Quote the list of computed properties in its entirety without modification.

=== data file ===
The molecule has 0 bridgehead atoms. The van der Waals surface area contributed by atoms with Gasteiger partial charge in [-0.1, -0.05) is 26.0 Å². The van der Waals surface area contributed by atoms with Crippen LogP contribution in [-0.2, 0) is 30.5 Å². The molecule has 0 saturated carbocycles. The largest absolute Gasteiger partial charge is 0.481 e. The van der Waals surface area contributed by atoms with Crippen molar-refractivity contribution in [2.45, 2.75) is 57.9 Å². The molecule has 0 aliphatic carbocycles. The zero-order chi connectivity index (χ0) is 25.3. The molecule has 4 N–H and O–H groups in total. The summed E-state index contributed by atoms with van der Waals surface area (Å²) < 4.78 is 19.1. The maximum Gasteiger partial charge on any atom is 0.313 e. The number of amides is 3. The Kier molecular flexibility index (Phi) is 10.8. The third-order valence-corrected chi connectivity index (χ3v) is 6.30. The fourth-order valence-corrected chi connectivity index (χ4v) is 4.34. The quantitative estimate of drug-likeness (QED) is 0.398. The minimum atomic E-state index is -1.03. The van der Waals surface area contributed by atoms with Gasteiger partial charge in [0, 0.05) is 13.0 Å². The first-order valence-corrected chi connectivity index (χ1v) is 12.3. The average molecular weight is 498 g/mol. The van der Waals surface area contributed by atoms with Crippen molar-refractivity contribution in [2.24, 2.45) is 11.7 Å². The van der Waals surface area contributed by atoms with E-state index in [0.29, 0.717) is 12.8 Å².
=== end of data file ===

The molecule has 0 bridgehead atoms. The van der Waals surface area contributed by atoms with Gasteiger partial charge in [-0.1, -0.05) is 26.0 Å². The van der Waals surface area contributed by atoms with Crippen LogP contribution in [-0.2, 0) is 30.5 Å². The molecule has 0 saturated carbocycles. The largest absolute Gasteiger partial charge is 0.481 e. The van der Waals surface area contributed by atoms with Crippen molar-refractivity contribution in [2.45, 2.75) is 57.9 Å². The molecule has 0 aliphatic carbocycles. The zero-order chi connectivity index (χ0) is 25.3. The molecule has 4 N–H and O–H groups in total. The summed E-state index contributed by atoms with van der Waals surface area (Å²) < 4.78 is 19.1. The maximum Gasteiger partial charge on any atom is 0.313 e. The number of amides is 3. The Kier molecular flexibility index (Phi) is 10.8. The third-order valence-corrected chi connectivity index (χ3v) is 6.30. The fourth-order valence-corrected chi connectivity index (χ4v) is 4.34. The quantitative estimate of drug-likeness (QED) is 0.398. The minimum atomic E-state index is -1.03. The van der Waals surface area contributed by atoms with Gasteiger partial charge in [0, 0.05) is 13.0 Å². The first-order valence-corrected chi connectivity index (χ1v) is 12.3. The average molecular weight is 498 g/mol. The van der Waals surface area contributed by atoms with Crippen molar-refractivity contribution in [2.24, 2.45) is 11.7 Å². The van der Waals surface area contributed by atoms with E-state index in [0.29, 0.717) is 12.8 Å².